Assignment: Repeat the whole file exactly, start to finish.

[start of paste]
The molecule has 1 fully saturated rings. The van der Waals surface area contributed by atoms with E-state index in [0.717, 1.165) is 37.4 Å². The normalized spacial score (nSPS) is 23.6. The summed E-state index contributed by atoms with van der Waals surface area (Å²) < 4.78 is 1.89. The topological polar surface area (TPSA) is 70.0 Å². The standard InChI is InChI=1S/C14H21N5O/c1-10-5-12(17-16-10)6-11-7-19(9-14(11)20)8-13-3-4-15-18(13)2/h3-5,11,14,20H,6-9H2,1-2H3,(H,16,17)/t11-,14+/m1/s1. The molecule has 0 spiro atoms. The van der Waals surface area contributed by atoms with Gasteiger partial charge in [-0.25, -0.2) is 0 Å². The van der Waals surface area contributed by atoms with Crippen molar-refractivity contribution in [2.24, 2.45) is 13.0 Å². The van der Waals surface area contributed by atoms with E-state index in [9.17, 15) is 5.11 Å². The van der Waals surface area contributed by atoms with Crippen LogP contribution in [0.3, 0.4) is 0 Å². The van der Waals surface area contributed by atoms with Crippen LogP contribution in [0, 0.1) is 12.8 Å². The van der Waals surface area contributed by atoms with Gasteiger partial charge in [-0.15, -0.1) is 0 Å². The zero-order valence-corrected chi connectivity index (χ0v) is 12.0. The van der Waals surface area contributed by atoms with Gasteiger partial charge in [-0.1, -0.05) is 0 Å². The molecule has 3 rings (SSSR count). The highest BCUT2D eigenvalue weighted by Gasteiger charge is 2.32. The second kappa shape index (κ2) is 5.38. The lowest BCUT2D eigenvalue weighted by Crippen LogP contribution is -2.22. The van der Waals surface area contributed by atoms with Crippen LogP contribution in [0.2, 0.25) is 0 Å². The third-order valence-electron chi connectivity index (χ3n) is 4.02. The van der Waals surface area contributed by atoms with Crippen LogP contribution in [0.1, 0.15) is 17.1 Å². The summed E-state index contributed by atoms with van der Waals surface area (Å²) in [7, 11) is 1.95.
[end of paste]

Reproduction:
The molecule has 1 fully saturated rings. The van der Waals surface area contributed by atoms with E-state index in [0.717, 1.165) is 37.4 Å². The normalized spacial score (nSPS) is 23.6. The summed E-state index contributed by atoms with van der Waals surface area (Å²) < 4.78 is 1.89. The topological polar surface area (TPSA) is 70.0 Å². The standard InChI is InChI=1S/C14H21N5O/c1-10-5-12(17-16-10)6-11-7-19(9-14(11)20)8-13-3-4-15-18(13)2/h3-5,11,14,20H,6-9H2,1-2H3,(H,16,17)/t11-,14+/m1/s1. The molecule has 0 spiro atoms. The van der Waals surface area contributed by atoms with Gasteiger partial charge in [-0.25, -0.2) is 0 Å². The van der Waals surface area contributed by atoms with Crippen molar-refractivity contribution in [2.24, 2.45) is 13.0 Å². The van der Waals surface area contributed by atoms with E-state index in [9.17, 15) is 5.11 Å². The van der Waals surface area contributed by atoms with Crippen LogP contribution in [0.3, 0.4) is 0 Å². The van der Waals surface area contributed by atoms with Crippen LogP contribution in [0, 0.1) is 12.8 Å². The van der Waals surface area contributed by atoms with Gasteiger partial charge in [-0.15, -0.1) is 0 Å². The zero-order valence-corrected chi connectivity index (χ0v) is 12.0. The van der Waals surface area contributed by atoms with Gasteiger partial charge in [-0.1, -0.05) is 0 Å². The molecule has 3 rings (SSSR count). The highest BCUT2D eigenvalue weighted by Gasteiger charge is 2.32. The second kappa shape index (κ2) is 5.38. The lowest BCUT2D eigenvalue weighted by Crippen LogP contribution is -2.22. The van der Waals surface area contributed by atoms with Crippen LogP contribution in [0.2, 0.25) is 0 Å². The third-order valence-electron chi connectivity index (χ3n) is 4.02. The van der Waals surface area contributed by atoms with Crippen LogP contribution in [0.1, 0.15) is 17.1 Å². The summed E-state index contributed by atoms with van der Waals surface area (Å²) in [7, 11) is 1.95.